Ape & Crane Set
A Series Of Typical (Simple) Throws Similar To Shuai-Chiao (Chinese/Mongolian Wrestling):
Indo-Tibetan Lion's Roar! Martial Arts share in-part a common ancestry with Mongolian Wrestling. A significant difference is in the degree of rotational force production used on contact with the opponent. In the Indo-Tibetan tradition, this force is very significantly ramped up, thru whole-body dynamic linkages. What can appear as simple throws, then become complex accelerators, with little chance for a successful break-fall, particularly on concrete.
These pictures are uncaptioned. Viewers are asked to consider the fact that concrete is an unforgiving surface, so the rotational arcs and accelerations were toned down. Some pictures also show some of the upward-spiralling engagements against the opponents arms, which position the opponent for a throw by breaking structure and alignment.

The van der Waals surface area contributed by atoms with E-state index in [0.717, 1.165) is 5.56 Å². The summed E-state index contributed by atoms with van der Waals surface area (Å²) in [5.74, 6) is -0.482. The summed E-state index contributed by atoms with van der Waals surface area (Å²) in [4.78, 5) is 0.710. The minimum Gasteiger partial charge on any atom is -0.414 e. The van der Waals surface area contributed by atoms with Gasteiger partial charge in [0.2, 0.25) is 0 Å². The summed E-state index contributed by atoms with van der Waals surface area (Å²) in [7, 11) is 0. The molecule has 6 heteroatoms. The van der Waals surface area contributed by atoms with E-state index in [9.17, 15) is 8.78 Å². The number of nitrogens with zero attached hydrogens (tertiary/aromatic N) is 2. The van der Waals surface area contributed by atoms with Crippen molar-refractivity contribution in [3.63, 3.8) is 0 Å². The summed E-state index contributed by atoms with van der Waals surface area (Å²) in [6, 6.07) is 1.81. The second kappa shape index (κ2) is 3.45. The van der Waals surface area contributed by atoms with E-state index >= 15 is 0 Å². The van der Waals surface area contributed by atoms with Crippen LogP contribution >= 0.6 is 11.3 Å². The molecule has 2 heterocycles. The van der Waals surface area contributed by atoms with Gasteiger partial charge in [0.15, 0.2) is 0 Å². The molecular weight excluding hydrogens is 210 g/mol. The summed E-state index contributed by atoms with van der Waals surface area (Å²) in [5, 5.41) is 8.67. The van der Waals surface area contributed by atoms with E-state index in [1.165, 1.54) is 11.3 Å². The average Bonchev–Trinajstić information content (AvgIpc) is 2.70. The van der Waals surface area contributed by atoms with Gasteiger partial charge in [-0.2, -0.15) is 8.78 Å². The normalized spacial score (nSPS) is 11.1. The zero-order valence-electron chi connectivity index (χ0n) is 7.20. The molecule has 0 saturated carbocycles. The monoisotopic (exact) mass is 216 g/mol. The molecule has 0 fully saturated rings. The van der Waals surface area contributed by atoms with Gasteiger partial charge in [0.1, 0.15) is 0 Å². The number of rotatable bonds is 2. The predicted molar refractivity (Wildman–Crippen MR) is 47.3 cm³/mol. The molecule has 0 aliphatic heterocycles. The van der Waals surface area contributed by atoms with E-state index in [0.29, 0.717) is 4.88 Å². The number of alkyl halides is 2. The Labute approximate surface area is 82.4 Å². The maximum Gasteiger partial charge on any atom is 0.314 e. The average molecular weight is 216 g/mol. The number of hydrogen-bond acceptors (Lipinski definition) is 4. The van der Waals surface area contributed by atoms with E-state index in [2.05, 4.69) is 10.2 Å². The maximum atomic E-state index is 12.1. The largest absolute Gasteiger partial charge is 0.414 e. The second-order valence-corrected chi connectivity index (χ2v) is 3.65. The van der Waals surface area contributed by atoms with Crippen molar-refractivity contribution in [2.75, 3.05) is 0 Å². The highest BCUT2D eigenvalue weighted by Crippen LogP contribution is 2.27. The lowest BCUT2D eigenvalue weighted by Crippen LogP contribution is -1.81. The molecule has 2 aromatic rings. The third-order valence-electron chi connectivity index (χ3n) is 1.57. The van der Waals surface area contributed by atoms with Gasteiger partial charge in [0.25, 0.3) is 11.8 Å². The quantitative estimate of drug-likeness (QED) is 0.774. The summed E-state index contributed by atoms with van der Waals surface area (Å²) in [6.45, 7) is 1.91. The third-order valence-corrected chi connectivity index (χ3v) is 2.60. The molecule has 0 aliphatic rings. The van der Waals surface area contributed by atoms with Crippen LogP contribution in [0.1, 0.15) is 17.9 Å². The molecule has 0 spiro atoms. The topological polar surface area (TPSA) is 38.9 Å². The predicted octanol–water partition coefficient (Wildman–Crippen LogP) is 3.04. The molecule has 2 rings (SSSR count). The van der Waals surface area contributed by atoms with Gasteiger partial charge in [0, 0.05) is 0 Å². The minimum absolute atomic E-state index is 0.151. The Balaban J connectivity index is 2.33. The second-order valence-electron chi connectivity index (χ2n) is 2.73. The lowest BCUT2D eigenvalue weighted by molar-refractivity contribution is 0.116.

The Indo-Tibetan tradition does not require 'jacketed wrestling' (as in Judo form example) styles of contact for throws. Contact surfaces rotate, are multiple, do not heavily commit, so that they can rapidly re-position or differentially apply. The ability to switch or reverse, is central in this kind of grappling Art.
Opponents are thrown against the fulcrum of a lock or their bodyweight is dropped thru the stressed joint(s) causing much more damage. Throws are meant to be non-compliant and the opponent is not intended to be allowed the luxury of a break-fall option.